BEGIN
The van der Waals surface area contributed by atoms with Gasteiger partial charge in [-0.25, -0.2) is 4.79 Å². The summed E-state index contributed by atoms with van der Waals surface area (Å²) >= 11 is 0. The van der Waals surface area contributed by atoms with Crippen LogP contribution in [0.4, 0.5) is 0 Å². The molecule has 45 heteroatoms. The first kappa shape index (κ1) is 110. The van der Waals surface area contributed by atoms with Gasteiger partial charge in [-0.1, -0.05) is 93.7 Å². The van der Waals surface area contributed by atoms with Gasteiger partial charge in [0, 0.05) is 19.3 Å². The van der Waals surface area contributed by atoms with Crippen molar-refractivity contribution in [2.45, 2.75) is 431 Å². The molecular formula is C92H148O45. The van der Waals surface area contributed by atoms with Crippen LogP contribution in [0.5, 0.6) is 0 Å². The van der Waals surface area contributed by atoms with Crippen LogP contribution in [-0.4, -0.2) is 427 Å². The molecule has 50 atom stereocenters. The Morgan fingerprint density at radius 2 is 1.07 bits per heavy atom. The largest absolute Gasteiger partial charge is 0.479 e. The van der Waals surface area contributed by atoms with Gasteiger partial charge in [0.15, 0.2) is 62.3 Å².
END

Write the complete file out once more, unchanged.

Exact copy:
The van der Waals surface area contributed by atoms with Gasteiger partial charge in [-0.25, -0.2) is 4.79 Å². The summed E-state index contributed by atoms with van der Waals surface area (Å²) >= 11 is 0. The van der Waals surface area contributed by atoms with Crippen LogP contribution in [0.4, 0.5) is 0 Å². The molecule has 45 heteroatoms. The first kappa shape index (κ1) is 110. The van der Waals surface area contributed by atoms with Gasteiger partial charge in [-0.1, -0.05) is 93.7 Å². The van der Waals surface area contributed by atoms with Gasteiger partial charge in [0, 0.05) is 19.3 Å². The van der Waals surface area contributed by atoms with Crippen molar-refractivity contribution in [2.45, 2.75) is 431 Å². The molecular formula is C92H148O45. The van der Waals surface area contributed by atoms with Crippen LogP contribution in [0.5, 0.6) is 0 Å². The van der Waals surface area contributed by atoms with Crippen LogP contribution in [-0.4, -0.2) is 427 Å². The molecule has 50 atom stereocenters. The Morgan fingerprint density at radius 2 is 1.07 bits per heavy atom. The largest absolute Gasteiger partial charge is 0.479 e. The van der Waals surface area contributed by atoms with Gasteiger partial charge in [0.15, 0.2) is 62.3 Å².